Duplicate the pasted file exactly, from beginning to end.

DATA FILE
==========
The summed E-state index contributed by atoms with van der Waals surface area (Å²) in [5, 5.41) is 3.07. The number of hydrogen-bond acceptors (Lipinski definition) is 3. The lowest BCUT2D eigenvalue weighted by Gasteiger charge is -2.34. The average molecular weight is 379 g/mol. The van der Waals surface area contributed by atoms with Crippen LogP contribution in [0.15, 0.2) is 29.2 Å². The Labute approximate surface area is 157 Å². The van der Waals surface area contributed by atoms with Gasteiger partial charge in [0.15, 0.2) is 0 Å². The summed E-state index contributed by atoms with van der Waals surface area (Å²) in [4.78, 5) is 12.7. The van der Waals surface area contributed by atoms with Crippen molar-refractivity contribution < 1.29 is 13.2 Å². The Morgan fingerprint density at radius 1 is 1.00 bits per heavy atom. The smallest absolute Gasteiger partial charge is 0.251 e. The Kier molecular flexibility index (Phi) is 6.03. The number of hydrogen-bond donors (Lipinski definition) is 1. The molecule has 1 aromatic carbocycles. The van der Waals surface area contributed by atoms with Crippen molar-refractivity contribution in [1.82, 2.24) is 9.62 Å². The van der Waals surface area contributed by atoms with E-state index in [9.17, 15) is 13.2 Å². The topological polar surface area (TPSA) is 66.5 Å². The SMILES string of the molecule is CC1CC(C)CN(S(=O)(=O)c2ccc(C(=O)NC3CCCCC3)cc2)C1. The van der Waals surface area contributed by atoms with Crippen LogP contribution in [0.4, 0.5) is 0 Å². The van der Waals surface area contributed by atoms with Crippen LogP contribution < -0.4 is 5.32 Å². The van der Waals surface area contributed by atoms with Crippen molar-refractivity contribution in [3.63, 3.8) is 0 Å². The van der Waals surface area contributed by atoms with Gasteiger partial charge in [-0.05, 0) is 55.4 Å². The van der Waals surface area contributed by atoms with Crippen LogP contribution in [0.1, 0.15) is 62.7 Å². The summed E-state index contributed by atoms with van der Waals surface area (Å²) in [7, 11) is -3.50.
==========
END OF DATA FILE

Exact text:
The summed E-state index contributed by atoms with van der Waals surface area (Å²) in [5, 5.41) is 3.07. The number of hydrogen-bond acceptors (Lipinski definition) is 3. The lowest BCUT2D eigenvalue weighted by Gasteiger charge is -2.34. The average molecular weight is 379 g/mol. The van der Waals surface area contributed by atoms with Crippen LogP contribution in [0.15, 0.2) is 29.2 Å². The Labute approximate surface area is 157 Å². The van der Waals surface area contributed by atoms with Gasteiger partial charge in [0.15, 0.2) is 0 Å². The summed E-state index contributed by atoms with van der Waals surface area (Å²) in [4.78, 5) is 12.7. The van der Waals surface area contributed by atoms with Crippen molar-refractivity contribution < 1.29 is 13.2 Å². The Morgan fingerprint density at radius 1 is 1.00 bits per heavy atom. The smallest absolute Gasteiger partial charge is 0.251 e. The Kier molecular flexibility index (Phi) is 6.03. The number of hydrogen-bond donors (Lipinski definition) is 1. The molecule has 1 aromatic carbocycles. The van der Waals surface area contributed by atoms with Crippen molar-refractivity contribution in [1.82, 2.24) is 9.62 Å². The van der Waals surface area contributed by atoms with E-state index in [9.17, 15) is 13.2 Å². The topological polar surface area (TPSA) is 66.5 Å². The SMILES string of the molecule is CC1CC(C)CN(S(=O)(=O)c2ccc(C(=O)NC3CCCCC3)cc2)C1. The van der Waals surface area contributed by atoms with Crippen LogP contribution in [0.4, 0.5) is 0 Å². The van der Waals surface area contributed by atoms with Crippen LogP contribution < -0.4 is 5.32 Å². The van der Waals surface area contributed by atoms with Crippen molar-refractivity contribution in [3.63, 3.8) is 0 Å². The van der Waals surface area contributed by atoms with Gasteiger partial charge in [-0.05, 0) is 55.4 Å². The van der Waals surface area contributed by atoms with Crippen LogP contribution in [0.1, 0.15) is 62.7 Å². The summed E-state index contributed by atoms with van der Waals surface area (Å²) in [7, 11) is -3.50.